The new President-elect of the US Joe Biden, has the potential to significantly impact relations with Europe and beyond, but overall this should be met with cautious optimism. The shift from a Trump to Biden Presidency has already boosted stock markets across the world – timely considering the detrimental impact of Covid-19 on the global economy.
The news has also lifted European policy-makers’ spirits that a US administration under Joe Biden will mark an eager return to international cooperation and shared values between the EU and US – somewhat absent over the past four years under Trump. So, what does a Biden Presidency mean for Europe?
Relations between the US and EU have been in a constant state of conflict over the past four years. Trump’s election in 2016 prompted shockwaves across Europe that still overshadow contemporary relations today.
The populist rhetoric from the President spread across the Atlantic and helped develop far-right movements across Europe, especially in France, Italy, and the Netherlands. The President’s embrace of nationalism has also fuelled a Brexit vote which continues to destabilise the European project. Only until we see the results of the UK’s trade agreement with the EU will we fully understand the impact that this will have on the overall Euroscepticism that has infected Europe.
The news of Joe Biden becoming the new President of the US has been met with a cacophony of positive noise across the European continent. European Commission President Ursula von der Leyen sees promise in a “renewed global partnership”. Moreover, many political commentators and analysts have suggested that a Biden presidency will strengthen links with France and Germany, which will evidently put pressure on the UK to collaborate more closely with the EU.
Transnational issues such as climate change have also soured relations between the EU and the United States. The Paris Climate Accord was met with hostility from the Trump administration, as were trade relations and taxation with the EU. However, Mr Biden has already promised that re-joining the Paris Accord will be a top priority when he takes over the White House, much welcomed news from Europeans who were fearful of China’s potential remission from the Accord.
Mr Biden also is keen to ‘reset’ relations between the US and Europe on security. While Trump did his best to destabilise relations with NATO, a Biden presidency will aim to rebuild adequate cooperation between both sides. Both Brussels and Biden will be keen to rebuild security ties, an area that has been somewhat neglected in recent years. This is welcoming news for the Baltic states, who will be enthusiastic that a Biden administration is aligned to their vision of a united Europe against Russian aggression.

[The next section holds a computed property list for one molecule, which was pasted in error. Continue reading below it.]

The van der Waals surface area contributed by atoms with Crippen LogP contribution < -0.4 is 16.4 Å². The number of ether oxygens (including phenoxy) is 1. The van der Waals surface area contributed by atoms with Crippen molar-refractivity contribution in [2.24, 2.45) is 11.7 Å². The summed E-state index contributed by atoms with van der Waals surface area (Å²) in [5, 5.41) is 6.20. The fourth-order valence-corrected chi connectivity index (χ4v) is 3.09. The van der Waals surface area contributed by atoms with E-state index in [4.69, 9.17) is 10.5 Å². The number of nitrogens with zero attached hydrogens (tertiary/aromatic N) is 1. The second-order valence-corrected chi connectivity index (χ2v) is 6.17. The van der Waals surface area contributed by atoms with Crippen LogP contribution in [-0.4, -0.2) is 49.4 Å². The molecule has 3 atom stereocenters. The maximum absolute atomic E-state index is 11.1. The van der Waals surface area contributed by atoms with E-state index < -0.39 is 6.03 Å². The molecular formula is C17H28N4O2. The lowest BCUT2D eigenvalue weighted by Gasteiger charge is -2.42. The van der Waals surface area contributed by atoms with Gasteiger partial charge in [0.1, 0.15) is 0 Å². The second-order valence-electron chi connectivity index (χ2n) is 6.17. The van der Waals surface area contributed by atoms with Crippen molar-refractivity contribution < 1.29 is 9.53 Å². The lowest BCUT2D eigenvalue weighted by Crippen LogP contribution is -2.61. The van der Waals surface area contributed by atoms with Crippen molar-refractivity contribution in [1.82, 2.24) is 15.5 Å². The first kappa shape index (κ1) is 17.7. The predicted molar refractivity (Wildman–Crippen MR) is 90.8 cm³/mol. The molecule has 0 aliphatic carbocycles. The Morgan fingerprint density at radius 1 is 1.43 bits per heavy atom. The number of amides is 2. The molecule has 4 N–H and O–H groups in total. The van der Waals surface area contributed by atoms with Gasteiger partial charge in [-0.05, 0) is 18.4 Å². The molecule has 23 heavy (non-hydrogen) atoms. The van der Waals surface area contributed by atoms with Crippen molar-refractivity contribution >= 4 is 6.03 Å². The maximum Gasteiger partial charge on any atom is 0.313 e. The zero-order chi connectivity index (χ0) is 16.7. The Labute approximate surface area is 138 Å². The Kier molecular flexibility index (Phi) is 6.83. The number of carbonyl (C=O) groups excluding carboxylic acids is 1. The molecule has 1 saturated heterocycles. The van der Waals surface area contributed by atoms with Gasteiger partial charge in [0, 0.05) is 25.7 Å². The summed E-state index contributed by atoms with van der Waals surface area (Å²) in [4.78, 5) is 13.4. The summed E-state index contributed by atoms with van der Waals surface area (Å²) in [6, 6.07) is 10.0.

Biden – Brexit
The outcome of negotiations between the UK and EU has the potential to delay a US and UK trade deal. UK Prime Minister Boris Johnson has worked extensively over the past year to foster an early agreement between Downing Street and Washington, which would allow for the Prime Minister to deliver on one of his main pledges: the development of international trade deals with partners outside of the EU.
While negotiations between the UK and EU are still ongoing, a Biden presidency has the potential to change the course of these trade negotiations in a new direction, one which respects trade and the environment between the EU and UK. The US will be watching negotiations closely between the two sides, for an array of reasons politically, economically and socially.
The President-elect has already issued a warning to Boris Johnson not to destabilise the Northern Ireland peace process, an area where Biden stands firmly compared to his predecessor Trump. The Good Friday Agreement is an area that Mr Biden is keen to advocate, especially with his Irish heritage (his great-great-Grandfather, making Mr Biden 18.75% Irish).
However, good relations between the US and UK are in no doubt. Despite Mr Biden previously declaring the Prime Minister “a physical and emotional clone of Donald Trump”, there is much room for optimism that a future trade deal can be struck between the US and the UK – one which respects the agreements between the UK and European Union.
European leaders have suggested that Trump has been a lesson for Europe to be less reliant on the US Going forward, there needs to be cautious cooperation that makes the EU more self dependent, rather than relying on the US for trade, security and the environment. This was echoed by Emmanuel Macron and other key EU figures last week, but a cautious and optimistic future lies ahead for both sides under a Biden administration.
Overall, there is much optimism that a Biden presidency will help “reset” relations between the US and Europe. However, Europe will approach the situation with a pinch of cautious optimism, especially considering the ongoing tensions between the two sides and the overall impact of Covid-19. Tensions are unlikely to increase again in the aftermath of “Trumpism”. Trump may be gone for now, but issues that Europe face regarding the environment, trade, populism and democracy are still here to stay. Nevertheless, European leaders will be put at ease that they can face these common challenges alongside a Biden administration.
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Mason, A. (2020) What does a Biden Presidency mean for Europe?, IDRN, 20 November. Available at: https://idrn.eu/democracy-and-civil-society/what-does-a-biden-presidency-mean-for-europe [Accessed dd/mm/yyyy].